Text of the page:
Join Now | 
HomeAboutContact UsPrivacy & SecurityAdvertise
Soccer America DailySoccer World DailySpecial EditionAround The NetSoccer Business InsiderCollege Soccer ReporterYouth Soccer ReporterSoccer on TVSoccer America ClassifiedsGame Report
Paul Gardner: SoccerTalkSoccer America ConfidentialYouth Soccer InsiderWorld Cup Watch
RSS FeedsArchivesManage SubscriptionsSubscribe
Order Current IssueSubscribeManage My SubscriptionRenew My SubscriptionGift Subscription
My AccountJoin Now
Tournament CalendarCamps & AcademiesSoccer GlossaryClassifieds
Five MLS teams vie for regional crown
by Ridge Mahoney, August 16th, 2011 2:09AM

MOST READ
TAGS:  concacaf champions league, mls

MOST COMMENTED

[CONCACAF CHAMPIONS LEAGUE] Real Salt Lake gave MLS a significant dose of respect within the Concacaf club hierarchy by reaching the Champions League final last April, in which it lost, 3-2, on aggregate to Mexican club Monterrey. With five teams in the group phase of the 2011-12 edition that kicks off Tuesday, and the glamorous Galaxy and defending league champion Colorado among the representatives, MLS can up its presence a notch by showing its depth extends beyond RSL, which didn’t qualify this time around.

Overall points leader Los Angeles and defending league champion Colorado highlight the five MLS entries in the Concacaf Champions League group phase.

GROUP A. Galaxy coach Bruce Arena has cited his pending opponents Alajauense (Costa Rica), Motagua (Honduras), and Morelia (Mexico) as the “group of death.” It is a tough group, certainly, with the Galaxy and Morelia generally regarded as the favorites.

Playing for Motagua are Guillermo “Pando” Ramirez, a Galaxy player when it last won the title in 2005, former MLS MVP Amado Guevara, and Ivan Guerrero (played for Chicago, D.C. United, San Jose, Colorado). The Galaxy also face the pressure of leading the overall MLS standings; it would stain the league’s image for its top team not to advance.

GROUP B. The Rapids open against Isidro Metapan of El Salvador, which is playing in its fourth consecutive edition of the competition. Colorado is treading new ground, and given its questionable depth, may be hard-pressed to emerge from a group that also included Santos Laguna of Mexico and Real Espana of Honduras. In its two CCL appearances, Santos has reached the quarterfinals twice and the semifinals once.

Colorado will rely on its speedy set of attackers – Omar Cummings, Sanna Nyassi, Macoumba Kandji – and its central midfield pairing of Jeff Larentowicz and Pablo Mastroeni. If it can make the Central Americans expend a lot of energy in the mile-high altitude of its home matches, and keeps things tight defensively, Colorado can get through.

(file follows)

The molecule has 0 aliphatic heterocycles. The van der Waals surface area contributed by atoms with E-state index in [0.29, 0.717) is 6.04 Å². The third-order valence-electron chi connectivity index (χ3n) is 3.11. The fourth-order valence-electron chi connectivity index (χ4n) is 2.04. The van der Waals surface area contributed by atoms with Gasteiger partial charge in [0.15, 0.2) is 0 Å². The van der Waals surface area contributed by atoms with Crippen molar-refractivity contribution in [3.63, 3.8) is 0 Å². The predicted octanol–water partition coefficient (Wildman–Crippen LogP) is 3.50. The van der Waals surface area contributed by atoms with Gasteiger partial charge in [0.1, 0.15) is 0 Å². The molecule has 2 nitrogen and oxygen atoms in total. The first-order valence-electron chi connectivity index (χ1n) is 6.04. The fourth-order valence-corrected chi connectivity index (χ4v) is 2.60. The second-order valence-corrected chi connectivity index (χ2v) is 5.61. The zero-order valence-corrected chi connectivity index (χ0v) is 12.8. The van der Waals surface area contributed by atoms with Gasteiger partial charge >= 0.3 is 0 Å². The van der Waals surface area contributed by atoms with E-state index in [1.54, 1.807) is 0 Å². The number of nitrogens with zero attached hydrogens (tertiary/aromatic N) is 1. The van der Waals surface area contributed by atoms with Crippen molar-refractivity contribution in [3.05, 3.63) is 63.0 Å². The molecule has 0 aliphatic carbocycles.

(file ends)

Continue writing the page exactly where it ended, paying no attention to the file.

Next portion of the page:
GROUP C. FC Dallas and Toronto FC (which qualified as Canadian champion and beat Real Esteli of Nicaragua in a playoff) face Tauro FC (Panama) and Mexican giant UNAM (Pumas), with the Mexicans expected to advance along with FCD.

TFC opens against Tauro Thursday after FCD gets underway Wednesday in Mexico City. This is FCD’s first CCL venture, but it did look impressive while dispatching Alianza FC (El Salvador) with 1-0 victories home and away in the preliminary round.

The darkhorse in this group is TFC, which has woken up somewhat with the arrival of DPs Danny Koevermans and Torsten Frings, and is riding the rapid ascension of young Ecuadoran Joao Plata. Since it has nothing at stake in MLS unless it can win most of its remaining league games, the CCL is its chance to give something tangible to a fan base chafing at five playoff failures in as many MLS seasons.

GROUP D. The Sounders stumbled out of the group phase in the 2010-11 tournament with just one victory in six group matches. They are grouped with Herediano (Costa Rica), defending champion Monterrey, and Comunicaciones (Guatemala), against which they open Tuesday at CenturyLink Field.

In the past month or so Mauro Rosales has blossomed as an attacking force, which could open up space for Fredy Montero to produce consistently. Holding mid Osvaldo Alonso, whose dominating displays have evoked memories of his remarkable 2009 season, is an especially critical element against skillful, clever opponents and in hostile away environments. Also, Seattle didn’t take advantage of its artificial-turf surface last time; that failure cannot be repeated.



No comments yet.

Sign in to leave a comment. Don't have an account? Join Now




AUTHORS

ARCHIVES
FOLLOW SOCCERAMERICA

Recent Soccer America Daily
Nesta joins Maldini as head coach at Miami FC    
Miami is the home to retired Italian stars. It's been Paolo Maldini's second home for 15 ...
U.S. Abroad: Timothy Chandler needs knee surgery    
U.S, national team defender Timothy Chandler has been lost for the friendlies against Peru and Brazil ...
What They're Saying: Frank Lampard    
"I respect the manager for saying that. Managers and players should be emotional after defeats at ...
What They're Saying: Jason Kreis    
"We need to show - the players need to show - if they want to be ...
Klinsmann: 'This is about proving a point'    
The countdown to the Oct. 10 winner-take-all match against Mexico at the Rose Bowl began in ...
Video Pick: A well-hit own goal from Holland     
PSV's Jeffrey Bruma gave the keeper no chance when he met a cross from the right ...
MLS Weekend: Bottom feeders finish on top    
There is a big gap between MLS's two conferences -- the Western Conference is plus-14 in ...
Video Pick: How Johannsson scored his first Bundesliga goal    
U.S. national team forward Aron Johannsson, who joined Werder Bremen this season from Dutch club AZ ...
Crowd Count: Seattle draws 64,358 fans, tops in MLS    
The crowd of 64,358 for Sunday's Seattle-Portland match at CenturyLink Field was the largest of the ...
U.S. national team vets coming and going    
U.S. men's national team coach Jurgen Klinsmann named the initial squad of 23 players who will ...
>> Soccer America Daily Archives